Police: Wrong-way driver dies on Route 146 - News, Weather and Classifieds for Southern New England

Police: Wrong-way driver dies on Route 146

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Lincoln officers were the first on the scene and tried frantically to get the driver out of her car. Lincoln officers were the first on the scene and tried frantically to get the driver out of her car.
Rescue crews using the Jaws of Life were able to free the 89-year-old woman. Rescue crews using the Jaws of Life were able to free the 89-year-old woman.
The driver of the truck was taken to the hospital with minor injuries. The driver of the truck was taken to the hospital with minor injuries.
LINCOLN, R.I. -

A woman was killed in a crash on Route 146 south in Lincoln on Wednesday after police said she was driving the wrong way.

Police said the 89-year-old woman struck a pick-up truck head-on.

"The impact was significant," said Capt. Robert Wall of the Rhode Island State Police.

Lincoln police officers, who were first at the scene, tried to get the woman out of her car, but the door was jammed shut. After a few minutes, firefighters were able to extricate her out of the car.

She later died from her injuries. State police have not released the woman's name.

The driver of the truck was taken to the hospital with minor injuries.

Wall said the woman had gotten on Route 146 going the wrong way, coming up an off ramp, and smashing into the truck soon after.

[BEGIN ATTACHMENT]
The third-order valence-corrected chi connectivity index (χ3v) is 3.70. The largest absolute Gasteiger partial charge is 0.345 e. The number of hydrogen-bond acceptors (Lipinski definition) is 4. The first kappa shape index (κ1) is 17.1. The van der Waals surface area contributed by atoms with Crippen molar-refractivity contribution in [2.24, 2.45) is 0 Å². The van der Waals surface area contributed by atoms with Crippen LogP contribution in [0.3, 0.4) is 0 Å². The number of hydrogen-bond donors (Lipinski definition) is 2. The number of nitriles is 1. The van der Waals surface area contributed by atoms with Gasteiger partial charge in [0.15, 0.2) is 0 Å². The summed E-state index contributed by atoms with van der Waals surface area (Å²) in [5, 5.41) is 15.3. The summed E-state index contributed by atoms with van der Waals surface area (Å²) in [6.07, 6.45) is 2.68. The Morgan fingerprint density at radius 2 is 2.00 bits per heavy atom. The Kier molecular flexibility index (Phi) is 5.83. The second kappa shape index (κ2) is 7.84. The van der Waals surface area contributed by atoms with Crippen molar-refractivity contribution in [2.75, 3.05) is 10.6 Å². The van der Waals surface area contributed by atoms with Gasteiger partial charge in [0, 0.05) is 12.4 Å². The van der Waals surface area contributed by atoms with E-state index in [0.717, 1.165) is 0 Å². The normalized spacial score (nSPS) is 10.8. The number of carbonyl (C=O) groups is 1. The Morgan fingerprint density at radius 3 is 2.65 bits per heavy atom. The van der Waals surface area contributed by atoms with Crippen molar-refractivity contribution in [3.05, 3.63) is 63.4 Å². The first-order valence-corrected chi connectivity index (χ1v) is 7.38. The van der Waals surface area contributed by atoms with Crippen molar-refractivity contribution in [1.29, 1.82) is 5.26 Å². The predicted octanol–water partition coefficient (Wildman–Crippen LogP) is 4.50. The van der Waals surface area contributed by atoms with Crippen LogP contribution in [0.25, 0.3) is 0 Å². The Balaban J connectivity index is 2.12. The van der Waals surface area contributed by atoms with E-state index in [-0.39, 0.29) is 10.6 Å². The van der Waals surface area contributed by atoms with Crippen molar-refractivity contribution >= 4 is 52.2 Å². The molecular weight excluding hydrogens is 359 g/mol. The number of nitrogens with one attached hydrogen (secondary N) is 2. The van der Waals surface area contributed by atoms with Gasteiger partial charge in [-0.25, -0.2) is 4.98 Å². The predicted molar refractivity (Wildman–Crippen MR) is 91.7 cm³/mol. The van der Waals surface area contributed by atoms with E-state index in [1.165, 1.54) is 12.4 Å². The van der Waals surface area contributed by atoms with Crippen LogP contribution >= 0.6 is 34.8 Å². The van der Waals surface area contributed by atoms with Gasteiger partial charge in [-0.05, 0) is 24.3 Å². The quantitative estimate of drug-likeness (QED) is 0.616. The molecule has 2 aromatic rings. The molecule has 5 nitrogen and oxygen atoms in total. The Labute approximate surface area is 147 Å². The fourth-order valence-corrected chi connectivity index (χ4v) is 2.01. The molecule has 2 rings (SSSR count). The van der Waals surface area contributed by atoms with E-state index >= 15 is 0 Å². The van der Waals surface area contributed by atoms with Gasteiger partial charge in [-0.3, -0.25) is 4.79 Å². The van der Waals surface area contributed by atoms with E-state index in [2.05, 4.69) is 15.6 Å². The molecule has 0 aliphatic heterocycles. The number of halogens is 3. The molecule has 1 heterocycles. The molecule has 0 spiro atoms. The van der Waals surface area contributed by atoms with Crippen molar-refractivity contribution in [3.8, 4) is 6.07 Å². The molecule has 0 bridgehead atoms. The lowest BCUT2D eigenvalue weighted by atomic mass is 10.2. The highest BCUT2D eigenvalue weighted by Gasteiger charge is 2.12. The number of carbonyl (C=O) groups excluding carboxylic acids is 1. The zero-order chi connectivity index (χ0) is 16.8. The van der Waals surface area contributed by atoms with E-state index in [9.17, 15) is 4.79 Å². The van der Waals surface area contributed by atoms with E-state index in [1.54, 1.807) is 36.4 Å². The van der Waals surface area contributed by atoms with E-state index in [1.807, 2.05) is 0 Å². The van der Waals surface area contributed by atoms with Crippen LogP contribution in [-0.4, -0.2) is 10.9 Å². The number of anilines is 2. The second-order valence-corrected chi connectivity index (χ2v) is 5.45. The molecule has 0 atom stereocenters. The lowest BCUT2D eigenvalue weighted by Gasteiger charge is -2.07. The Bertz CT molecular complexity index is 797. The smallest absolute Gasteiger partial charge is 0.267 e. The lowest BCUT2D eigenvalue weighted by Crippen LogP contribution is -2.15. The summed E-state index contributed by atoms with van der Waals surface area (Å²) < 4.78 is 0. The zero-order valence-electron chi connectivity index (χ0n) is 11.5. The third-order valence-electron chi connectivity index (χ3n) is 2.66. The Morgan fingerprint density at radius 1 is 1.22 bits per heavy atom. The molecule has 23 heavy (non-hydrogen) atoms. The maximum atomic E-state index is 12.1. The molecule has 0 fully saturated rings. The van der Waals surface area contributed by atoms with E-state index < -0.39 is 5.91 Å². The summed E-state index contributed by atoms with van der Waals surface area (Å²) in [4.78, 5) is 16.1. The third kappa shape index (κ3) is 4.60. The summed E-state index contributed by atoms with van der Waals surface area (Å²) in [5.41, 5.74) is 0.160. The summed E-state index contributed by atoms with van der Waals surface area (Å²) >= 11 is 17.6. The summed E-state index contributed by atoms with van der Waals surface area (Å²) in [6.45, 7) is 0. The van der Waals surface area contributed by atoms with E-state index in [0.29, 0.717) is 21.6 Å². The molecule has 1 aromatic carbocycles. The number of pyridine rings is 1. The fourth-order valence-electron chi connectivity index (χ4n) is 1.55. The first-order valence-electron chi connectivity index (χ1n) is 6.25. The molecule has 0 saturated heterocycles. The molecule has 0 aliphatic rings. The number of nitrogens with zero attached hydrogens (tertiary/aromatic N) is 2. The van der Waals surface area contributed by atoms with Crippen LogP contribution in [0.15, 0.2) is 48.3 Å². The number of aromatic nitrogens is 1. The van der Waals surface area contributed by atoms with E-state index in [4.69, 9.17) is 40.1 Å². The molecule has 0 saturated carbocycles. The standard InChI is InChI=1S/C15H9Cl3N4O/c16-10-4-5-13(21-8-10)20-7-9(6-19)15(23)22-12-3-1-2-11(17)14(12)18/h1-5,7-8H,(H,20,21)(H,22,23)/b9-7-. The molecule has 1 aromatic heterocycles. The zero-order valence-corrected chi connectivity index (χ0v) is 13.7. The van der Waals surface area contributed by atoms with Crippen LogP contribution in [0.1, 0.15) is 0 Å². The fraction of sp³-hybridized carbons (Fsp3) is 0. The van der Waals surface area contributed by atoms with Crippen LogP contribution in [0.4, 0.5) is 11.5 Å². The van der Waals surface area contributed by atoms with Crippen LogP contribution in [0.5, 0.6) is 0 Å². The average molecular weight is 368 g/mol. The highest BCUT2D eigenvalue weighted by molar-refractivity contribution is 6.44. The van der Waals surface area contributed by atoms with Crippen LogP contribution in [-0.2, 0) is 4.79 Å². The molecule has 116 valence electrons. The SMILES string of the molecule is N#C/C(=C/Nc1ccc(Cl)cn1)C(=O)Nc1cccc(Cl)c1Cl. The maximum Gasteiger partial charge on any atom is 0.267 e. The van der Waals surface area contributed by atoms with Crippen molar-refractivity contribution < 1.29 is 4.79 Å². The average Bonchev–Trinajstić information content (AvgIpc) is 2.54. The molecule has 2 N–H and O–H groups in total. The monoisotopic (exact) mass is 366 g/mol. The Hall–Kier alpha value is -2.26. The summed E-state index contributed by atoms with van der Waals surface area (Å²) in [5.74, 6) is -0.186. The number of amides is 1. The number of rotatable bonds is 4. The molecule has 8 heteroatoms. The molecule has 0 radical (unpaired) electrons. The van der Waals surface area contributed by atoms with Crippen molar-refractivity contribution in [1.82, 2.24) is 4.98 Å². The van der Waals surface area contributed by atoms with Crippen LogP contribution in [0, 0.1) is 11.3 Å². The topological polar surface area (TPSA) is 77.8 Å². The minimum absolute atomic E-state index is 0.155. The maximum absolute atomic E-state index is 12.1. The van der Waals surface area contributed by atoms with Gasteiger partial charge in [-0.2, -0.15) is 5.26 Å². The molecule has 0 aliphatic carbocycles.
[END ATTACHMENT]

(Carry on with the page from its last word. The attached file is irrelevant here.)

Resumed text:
"We did take statements from witnesses and it appears she got on at the 116 ramp, the southbound ramp, going northbound in the southbound lane," Wall said.

Asked if it was an easy mistake to make, Wall said, "I can see where it could happen. It's possible. I've seen that configuration up there. It could be confusing, I guess, especially to someone who is not familiar with the area."

A month ago, following another fatal crash, NBC 10 reported on a new system that the state is about to install. Sensors in problem spots would alert wrong-way drivers with flashing lights that they had made a mistake. Alerts would also be broadcast on electronic highway signs to alert other drivers. State police would also get a message informing them of a wrong-way driver.

"They're going to be installing several signals on key intersections, pretty critical intersections, possibly sometime this summer," Wall said.

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